March 17, 2015
FOR IMMEDIATE RELEASE
NEW YORK – Thousands of workers employed at Plant 3 of the Yue Yuen shoe factory went on strike today to demand an immediate payout of their housing fund after a recent and sudden decision by management to merge two plants.
Two Yue Yuen workers have confirmed the strike with China Labor Watch (CLW). On QQ, some people posted pictures and discussion of the strike.
Chen (alias) is a female worker in Plant 3 who participated in today’s strike. Chen told CLW that Yue Yuen management last week suddenly announced that Plant 3 would be merged with Plant S1, also a division of Yue Yuen in Dongguan. In protest, some workers participated in a slowdown last week. With no response from management, the entire 3,000-strong workforce of Plant 3 went on strike today, Chen said.
Workers point out that by merging these two plants, management had to alter the contracts of Plant 3 employees. But according to Chinese labor law, contract updates must first be negotiated between employees and the employer.
During the strike, the company union collected demands from participating workers to present to management. Yue Yuen responded on the same day, claiming that the merger would only apply to the office staff and logistical unit of Plant 3, not production units (see announcement in attachments below).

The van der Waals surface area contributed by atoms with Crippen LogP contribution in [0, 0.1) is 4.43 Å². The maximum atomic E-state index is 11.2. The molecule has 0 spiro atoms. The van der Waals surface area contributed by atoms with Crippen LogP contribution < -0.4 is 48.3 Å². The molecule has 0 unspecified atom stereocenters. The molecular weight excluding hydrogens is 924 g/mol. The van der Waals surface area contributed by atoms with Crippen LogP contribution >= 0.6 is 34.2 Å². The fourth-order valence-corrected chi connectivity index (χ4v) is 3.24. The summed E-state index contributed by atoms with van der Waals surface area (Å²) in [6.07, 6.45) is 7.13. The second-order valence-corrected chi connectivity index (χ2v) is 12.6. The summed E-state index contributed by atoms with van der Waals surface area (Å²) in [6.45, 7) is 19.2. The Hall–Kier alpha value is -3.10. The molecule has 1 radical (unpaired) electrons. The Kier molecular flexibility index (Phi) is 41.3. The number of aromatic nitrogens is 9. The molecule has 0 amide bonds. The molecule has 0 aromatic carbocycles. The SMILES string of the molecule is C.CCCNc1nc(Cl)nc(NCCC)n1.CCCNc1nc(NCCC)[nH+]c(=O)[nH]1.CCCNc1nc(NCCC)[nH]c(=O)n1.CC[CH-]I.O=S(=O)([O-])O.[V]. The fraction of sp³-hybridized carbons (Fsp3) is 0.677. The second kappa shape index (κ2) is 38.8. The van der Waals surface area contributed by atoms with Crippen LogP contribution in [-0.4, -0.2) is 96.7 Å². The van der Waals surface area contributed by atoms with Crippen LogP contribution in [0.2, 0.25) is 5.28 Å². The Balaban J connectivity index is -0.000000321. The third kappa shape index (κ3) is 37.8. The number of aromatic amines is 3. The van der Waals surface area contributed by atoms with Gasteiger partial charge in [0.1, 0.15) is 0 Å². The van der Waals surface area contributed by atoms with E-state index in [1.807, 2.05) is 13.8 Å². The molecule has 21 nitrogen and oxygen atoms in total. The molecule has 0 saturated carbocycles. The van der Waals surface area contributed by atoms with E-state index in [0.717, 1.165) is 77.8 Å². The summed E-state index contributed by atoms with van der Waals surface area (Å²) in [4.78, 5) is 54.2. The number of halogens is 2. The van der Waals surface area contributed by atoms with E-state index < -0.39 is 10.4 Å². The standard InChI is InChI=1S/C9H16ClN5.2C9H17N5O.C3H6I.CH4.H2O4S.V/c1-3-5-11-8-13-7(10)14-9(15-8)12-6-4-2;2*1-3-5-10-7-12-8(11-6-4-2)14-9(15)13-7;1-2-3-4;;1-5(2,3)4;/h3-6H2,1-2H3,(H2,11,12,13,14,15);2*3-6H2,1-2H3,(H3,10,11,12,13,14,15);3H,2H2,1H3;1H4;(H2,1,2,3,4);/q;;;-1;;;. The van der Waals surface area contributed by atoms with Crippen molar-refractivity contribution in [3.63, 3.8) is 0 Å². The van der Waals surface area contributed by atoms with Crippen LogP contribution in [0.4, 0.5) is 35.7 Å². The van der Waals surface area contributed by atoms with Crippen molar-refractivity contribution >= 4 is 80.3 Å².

Chen said that workers are not satisfied by the response. Furthermore, workers perceive this change as a progressive step toward movement of Yue Yuen operations out of Dongguan toward Southeast Asia. Workers expect that the downsizing in the Dongguan operations will only continue, and most workers want to resign now with a payout of their housing fund.
This has become especially urgent to workers because of changes to Dongguan housing fund regulations that came into effect in March. These rules set more stringent conditions under which workers can withdraw money from their housing fund. In particular, workers must withdraw before they resign.
Yue Yuen Industrial Holdings is one of the largest manufacturers of footwear in the world and is a major supplier to many international brands.
Nearly a year ago, more than 40,000 Dongguan Yue Yuen workers carried out one of the largest industrial strikes in modern Chinese history. Workers at that time were primarily demanding years of unpaid pension contributions. The regional union and local government intervened, and after two weeks, workers were promised backpay and the re-election of the company union. (CLW coverage of the 2014 strike: 1, 2, 3, 4.)
According to Chen, many workers are still gradually receiving pension backpay from Yue Yuen since the 2014 strike, though workers must also contribute their part of the unpaid pension.
Attachments – photos of the Yue Yuen Plant 3 strike
About China Labor Watch:
Founded in 2000, China Labor Watch is an independent not-for-profit organization. For more than a decade, CLW has collaborated with labor organizations and the media to conduct in-depth assessments of factories in China that produce toys, bikes, shoes, furniture, clothing, and electronics for some of the world’s largest brand companies. CLW’s New York office creates reports from these investigations, educates the international community on supply chain labor issues, and pressures corporations to improve conditions for workers.
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